debate over civilian waste disposal focuses on spent fuel and
on "low level" waste from nuclear power plants, medical
institutions, civilian research facilities, and industry.
The Nuclear Waste Policy Act of 1982 (NWPA) calls for disposal
of spent nuclear fuel in a repository in a deep geologic formation
that is unlikely to be disturbed for thousands of years. NWPA
established an office in the Department of Energy (DOE) to develop
such a repository and required the program's civilian costs to
be covered by a fee on nuclear-generated electricity. Amendments
to NWPA in 1987 restricted DOE's repository site studies to Yucca
Mountain in Nevada.
DOE is studying numerous scientific issues in determining the
suitability of Yucca Mountain for a nuclear waste repository,
which must be licensed by the Nuclear Regulatory Commission (NRC).
Questions about the site include the likelihood of earthquakes,
volcanoes, groundwater contamination, and human intrusion.
NWPA's goal for loading waste into the repository is 1998, but
DOE does not expect to open the facility until 2010 at the earliest.
DOE plans to complete a "viability assessment" of the
Yucca Mountain site by Sept. 30, 1998, and apply for a license
in 2002 to build the repository. The FY1999 funding request for
the program, $380 million, represents an increase of nearly 10%
Legislation passed by the Senate April 15, 1997 (S. 104) would
establish an interim waste storage facility near Yucca Mountain.
Similar legislation (H.R. 1270) was approved by the House on October
30, 1997. President Clinton has threatened to veto either version
of the measure, objecting to the potential siting of a nuclear
waste storage facility at Yucca Mountain even if the site were
found unsuitable for permanent disposal.
Low-level waste is a state disposal responsibility under the
Low-Level Radioactive Waste Policy Act of 1980. States are authorized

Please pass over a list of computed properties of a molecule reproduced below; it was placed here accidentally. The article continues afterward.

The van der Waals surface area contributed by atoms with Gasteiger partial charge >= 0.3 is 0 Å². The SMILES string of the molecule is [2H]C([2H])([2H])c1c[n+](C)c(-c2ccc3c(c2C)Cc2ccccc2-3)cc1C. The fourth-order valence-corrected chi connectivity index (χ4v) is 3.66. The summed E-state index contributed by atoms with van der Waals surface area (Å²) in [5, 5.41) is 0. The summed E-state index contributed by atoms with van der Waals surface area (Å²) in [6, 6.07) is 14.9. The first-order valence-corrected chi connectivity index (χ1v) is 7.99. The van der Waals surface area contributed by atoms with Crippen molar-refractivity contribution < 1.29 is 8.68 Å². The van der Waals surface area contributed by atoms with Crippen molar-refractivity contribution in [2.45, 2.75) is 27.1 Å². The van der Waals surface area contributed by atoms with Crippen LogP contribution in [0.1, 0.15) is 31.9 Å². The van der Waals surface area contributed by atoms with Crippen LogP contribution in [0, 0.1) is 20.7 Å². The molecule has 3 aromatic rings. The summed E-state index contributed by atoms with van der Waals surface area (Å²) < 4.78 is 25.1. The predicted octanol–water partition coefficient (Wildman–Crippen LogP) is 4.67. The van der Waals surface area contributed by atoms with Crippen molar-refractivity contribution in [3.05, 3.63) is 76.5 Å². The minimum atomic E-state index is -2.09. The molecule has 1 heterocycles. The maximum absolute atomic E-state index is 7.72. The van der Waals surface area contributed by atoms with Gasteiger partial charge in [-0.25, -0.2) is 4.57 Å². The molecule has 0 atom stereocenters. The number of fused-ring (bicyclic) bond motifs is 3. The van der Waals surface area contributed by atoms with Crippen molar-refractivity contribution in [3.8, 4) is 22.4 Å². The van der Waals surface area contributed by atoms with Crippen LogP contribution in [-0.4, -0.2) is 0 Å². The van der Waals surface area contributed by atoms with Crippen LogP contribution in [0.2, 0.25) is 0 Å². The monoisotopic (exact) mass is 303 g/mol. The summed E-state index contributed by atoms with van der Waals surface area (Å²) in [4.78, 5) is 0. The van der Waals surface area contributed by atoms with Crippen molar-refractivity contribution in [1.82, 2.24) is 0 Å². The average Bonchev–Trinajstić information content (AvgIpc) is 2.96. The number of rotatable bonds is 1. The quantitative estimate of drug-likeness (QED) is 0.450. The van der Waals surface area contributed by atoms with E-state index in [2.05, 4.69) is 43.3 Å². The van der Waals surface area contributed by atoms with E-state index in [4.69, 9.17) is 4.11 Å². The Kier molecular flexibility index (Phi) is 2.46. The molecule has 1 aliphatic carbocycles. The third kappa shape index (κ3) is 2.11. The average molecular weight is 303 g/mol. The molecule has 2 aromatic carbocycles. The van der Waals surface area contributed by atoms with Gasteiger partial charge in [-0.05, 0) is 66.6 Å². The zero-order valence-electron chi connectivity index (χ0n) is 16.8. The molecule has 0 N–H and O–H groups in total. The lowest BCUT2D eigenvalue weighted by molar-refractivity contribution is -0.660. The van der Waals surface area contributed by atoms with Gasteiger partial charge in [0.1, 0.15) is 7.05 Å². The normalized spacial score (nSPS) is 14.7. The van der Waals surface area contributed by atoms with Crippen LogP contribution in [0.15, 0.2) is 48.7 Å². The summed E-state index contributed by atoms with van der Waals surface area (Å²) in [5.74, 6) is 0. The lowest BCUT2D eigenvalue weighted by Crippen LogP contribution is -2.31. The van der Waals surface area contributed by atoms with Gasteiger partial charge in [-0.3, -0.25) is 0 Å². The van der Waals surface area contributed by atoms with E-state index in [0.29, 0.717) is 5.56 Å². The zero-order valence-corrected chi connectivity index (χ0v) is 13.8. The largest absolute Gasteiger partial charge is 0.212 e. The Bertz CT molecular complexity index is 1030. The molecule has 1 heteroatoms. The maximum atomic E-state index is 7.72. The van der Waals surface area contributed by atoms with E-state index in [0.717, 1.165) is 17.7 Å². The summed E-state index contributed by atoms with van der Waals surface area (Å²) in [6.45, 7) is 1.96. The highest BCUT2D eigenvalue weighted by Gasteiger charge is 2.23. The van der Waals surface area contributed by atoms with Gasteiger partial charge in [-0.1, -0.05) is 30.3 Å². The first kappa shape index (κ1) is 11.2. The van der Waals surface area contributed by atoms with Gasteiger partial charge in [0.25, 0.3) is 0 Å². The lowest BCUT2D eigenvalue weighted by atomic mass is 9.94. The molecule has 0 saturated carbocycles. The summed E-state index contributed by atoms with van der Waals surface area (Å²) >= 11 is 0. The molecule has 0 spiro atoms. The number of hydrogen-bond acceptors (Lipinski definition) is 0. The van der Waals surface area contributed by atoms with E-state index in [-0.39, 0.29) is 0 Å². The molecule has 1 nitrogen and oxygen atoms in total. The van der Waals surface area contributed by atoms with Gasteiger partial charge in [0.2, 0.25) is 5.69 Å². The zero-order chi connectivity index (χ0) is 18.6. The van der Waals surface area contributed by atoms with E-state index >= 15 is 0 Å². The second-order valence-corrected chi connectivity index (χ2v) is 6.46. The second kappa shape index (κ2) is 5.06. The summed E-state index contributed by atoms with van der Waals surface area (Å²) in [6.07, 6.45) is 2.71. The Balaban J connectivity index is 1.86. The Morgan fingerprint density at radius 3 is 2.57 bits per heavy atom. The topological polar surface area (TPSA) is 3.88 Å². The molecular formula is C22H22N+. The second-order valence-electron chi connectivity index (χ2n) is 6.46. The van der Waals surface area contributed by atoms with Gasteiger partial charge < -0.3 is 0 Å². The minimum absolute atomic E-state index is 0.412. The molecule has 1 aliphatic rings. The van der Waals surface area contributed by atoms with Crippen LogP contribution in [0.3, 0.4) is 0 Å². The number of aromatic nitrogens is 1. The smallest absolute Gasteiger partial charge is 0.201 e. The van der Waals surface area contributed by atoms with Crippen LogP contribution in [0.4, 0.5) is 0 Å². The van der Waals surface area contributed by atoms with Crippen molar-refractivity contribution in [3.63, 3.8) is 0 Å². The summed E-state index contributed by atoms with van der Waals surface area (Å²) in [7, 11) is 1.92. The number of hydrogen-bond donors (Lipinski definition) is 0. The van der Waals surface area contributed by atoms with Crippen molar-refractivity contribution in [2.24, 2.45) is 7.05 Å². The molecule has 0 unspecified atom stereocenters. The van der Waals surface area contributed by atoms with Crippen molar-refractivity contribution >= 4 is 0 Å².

to form regional disposal compacts that, upon approval by Congress,
were allowed to restrict the import of low-level waste from states
outside those compacts beginning in 1993.
Nine such compacts have been approved by Congress. But only two
commercial low-level waste sites are currently operating, in the
states of Washington and South Carolina, and the Washington facility
is accepting waste just from within the Northwest and Rocky Mountain
regional compacts. A planned disposal facility in California cannot
begin operating until the site is transferred to the State from
the Department of the Interior, which is requiring additional
suitability tests before making a final decision.
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Introduction and Overview
When Congress enacted the Nuclear Waste Policy Act of 1982 (NWPA,
P.L. 97-425), the Department of Energy (DOE) was given more than
15 years to begin taking highly radioactive spent fuel from commercial
nuclear power plants. But DOE proved unable to open a waste facility
by the NWPA deadline of January 31, 1998. Repeated delays have
pushed back the scheduled opening of a permanent underground nuclear
waste repository to 2010, and DOE appears to be barred by NWPA
from starting to build a temporary storage facility for commercial
spent fuel until the permanent repository is licensed for construction.
Nuclear utilities and state utility regulators are urging Congress
to authorize DOE to construct an interim storage facility to receive
spent fuel from nuclear plants as soon as possible after the 1998
deadline. They note that spent fuel storage pools at nuclear power
plants are filling up, a situation that could eventually require
the construction of additional storage capacity at most of the
nation's 66 operating reactor sites. In the 105th Congress, bills
have been approved by the Senate (S. 104) and the House (H.R.
1270) to construct a federal interim storage facility near Yucca
Mountain, Nevada, the site of DOE's planned permanent underground
nuclear waste repository.